Leave as a Senior Manager = become VP or Controller at a larger company, or sometimes if you have a good network, you can leave to become CFO at a small company. Though becoming CFO directly from public accounting is quite rare, the exception rather than the norm.

Exit opportunities are plentiful. On average, I get hit up by headhunters (either via LinkedIn, email, or voicemail) at least once every few days, often more frequently than that. This spike in attention from headhunters started around the time I got promoted to Senior.

Source: I'm a Big 4 audit senior in a top 5 major U.S. city.

6/7/13

passerby7:

The main exit points for Big auditors are typically as a first year Senior (3rd yr at the firm) and 1st year Manager (6th year at the firm). This is a generalization though; there are people who leave at every year/level. But these two levels/ranks are the most frequently used "jump-off" points in a Big 4 career.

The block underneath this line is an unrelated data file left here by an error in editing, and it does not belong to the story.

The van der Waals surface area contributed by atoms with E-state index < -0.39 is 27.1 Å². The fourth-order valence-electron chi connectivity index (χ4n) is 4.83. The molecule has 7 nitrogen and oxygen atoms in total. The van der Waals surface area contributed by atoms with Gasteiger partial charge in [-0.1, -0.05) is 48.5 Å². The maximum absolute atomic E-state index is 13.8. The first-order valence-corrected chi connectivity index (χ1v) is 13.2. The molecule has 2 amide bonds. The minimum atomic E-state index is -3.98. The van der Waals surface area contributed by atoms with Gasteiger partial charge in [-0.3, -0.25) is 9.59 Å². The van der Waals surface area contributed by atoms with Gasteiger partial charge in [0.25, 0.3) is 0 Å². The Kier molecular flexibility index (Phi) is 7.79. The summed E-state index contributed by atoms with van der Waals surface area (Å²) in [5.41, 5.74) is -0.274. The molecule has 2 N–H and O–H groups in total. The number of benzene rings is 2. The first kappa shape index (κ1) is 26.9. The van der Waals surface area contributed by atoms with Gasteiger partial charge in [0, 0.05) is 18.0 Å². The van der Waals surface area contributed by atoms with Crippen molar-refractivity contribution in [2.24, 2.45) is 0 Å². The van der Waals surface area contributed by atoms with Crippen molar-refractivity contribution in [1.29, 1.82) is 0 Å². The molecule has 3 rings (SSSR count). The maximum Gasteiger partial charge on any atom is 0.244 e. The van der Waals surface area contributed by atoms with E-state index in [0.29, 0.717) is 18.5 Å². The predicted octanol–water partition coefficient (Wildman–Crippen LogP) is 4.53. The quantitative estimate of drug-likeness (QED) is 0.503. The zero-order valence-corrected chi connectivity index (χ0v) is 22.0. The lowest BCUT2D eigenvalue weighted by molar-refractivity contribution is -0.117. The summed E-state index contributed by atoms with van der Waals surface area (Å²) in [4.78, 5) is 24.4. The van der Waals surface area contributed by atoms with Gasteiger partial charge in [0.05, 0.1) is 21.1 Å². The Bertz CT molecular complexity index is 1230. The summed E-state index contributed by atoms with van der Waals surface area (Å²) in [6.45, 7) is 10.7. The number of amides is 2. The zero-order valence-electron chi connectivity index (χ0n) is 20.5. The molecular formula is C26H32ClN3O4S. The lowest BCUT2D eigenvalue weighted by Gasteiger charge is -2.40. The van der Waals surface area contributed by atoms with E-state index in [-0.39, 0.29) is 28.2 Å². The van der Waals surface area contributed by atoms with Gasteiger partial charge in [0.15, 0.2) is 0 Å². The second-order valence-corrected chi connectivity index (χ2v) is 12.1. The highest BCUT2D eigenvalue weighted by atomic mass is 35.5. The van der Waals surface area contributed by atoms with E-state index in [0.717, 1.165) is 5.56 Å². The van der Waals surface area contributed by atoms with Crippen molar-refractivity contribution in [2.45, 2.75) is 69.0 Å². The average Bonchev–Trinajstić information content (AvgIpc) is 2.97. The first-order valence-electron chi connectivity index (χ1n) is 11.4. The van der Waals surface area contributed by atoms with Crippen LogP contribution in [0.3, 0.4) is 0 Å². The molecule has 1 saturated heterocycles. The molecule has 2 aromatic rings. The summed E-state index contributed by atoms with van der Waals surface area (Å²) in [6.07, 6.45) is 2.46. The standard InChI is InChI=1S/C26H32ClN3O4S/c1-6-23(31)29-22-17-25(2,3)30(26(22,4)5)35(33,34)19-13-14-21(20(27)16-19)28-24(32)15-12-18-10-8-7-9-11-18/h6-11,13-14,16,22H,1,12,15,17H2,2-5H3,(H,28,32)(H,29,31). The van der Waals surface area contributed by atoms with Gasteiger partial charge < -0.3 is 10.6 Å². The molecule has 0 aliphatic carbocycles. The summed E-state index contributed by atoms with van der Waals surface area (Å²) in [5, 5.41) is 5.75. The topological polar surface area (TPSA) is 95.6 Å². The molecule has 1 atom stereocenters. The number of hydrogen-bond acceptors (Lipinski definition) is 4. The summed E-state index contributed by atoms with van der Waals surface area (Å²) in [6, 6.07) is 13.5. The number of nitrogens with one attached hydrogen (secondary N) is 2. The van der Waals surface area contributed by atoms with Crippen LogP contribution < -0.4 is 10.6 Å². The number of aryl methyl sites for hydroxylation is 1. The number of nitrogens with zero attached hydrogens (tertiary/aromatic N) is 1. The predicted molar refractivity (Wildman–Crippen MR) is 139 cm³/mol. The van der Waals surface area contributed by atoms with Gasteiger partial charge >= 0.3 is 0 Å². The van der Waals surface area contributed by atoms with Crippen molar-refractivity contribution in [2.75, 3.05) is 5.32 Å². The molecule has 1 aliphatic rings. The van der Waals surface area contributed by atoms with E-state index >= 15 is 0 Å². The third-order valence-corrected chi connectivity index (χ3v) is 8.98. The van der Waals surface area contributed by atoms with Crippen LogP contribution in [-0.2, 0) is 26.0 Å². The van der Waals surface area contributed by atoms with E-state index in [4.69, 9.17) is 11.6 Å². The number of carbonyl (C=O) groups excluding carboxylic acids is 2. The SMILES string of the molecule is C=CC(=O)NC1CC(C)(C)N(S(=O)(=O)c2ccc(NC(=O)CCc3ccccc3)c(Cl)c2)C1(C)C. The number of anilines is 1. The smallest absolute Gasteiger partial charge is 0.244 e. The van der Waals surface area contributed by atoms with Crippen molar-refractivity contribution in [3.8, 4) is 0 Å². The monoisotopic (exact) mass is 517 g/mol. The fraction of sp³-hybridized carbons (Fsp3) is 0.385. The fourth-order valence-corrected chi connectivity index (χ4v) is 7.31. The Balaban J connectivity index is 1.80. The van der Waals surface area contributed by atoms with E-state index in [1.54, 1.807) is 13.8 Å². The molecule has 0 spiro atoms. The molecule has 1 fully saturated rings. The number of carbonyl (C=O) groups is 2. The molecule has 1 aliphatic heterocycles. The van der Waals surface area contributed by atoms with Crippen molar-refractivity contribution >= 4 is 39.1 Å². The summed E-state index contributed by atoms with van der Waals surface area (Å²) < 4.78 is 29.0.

Leave as a Senior = usually get a job as a Senior Accountant / Senior Financial Analyst.

Does this apply to PwC as well? I know they tend to promote to senior after three full years instead of two like most others. Will outside companies know this, and just kinda go by how many years you've been there rather than title?

6/12/13

passerby7:

mike50:

In general, who would work at the same company the longest: an investment banker or big 4 accountant? And for how many years? Also, out of curiosity, what do ex-Big 4 accountants end up as?

The main exit points for Big auditors are typically as a first year Senior (3rd yr at the firm) and 1st year Manager (6th year at the firm). This is a generalization though; there are people who leave at every year/level. But these two levels/ranks are the most frequently used "jump-off" points in a Big 4 career.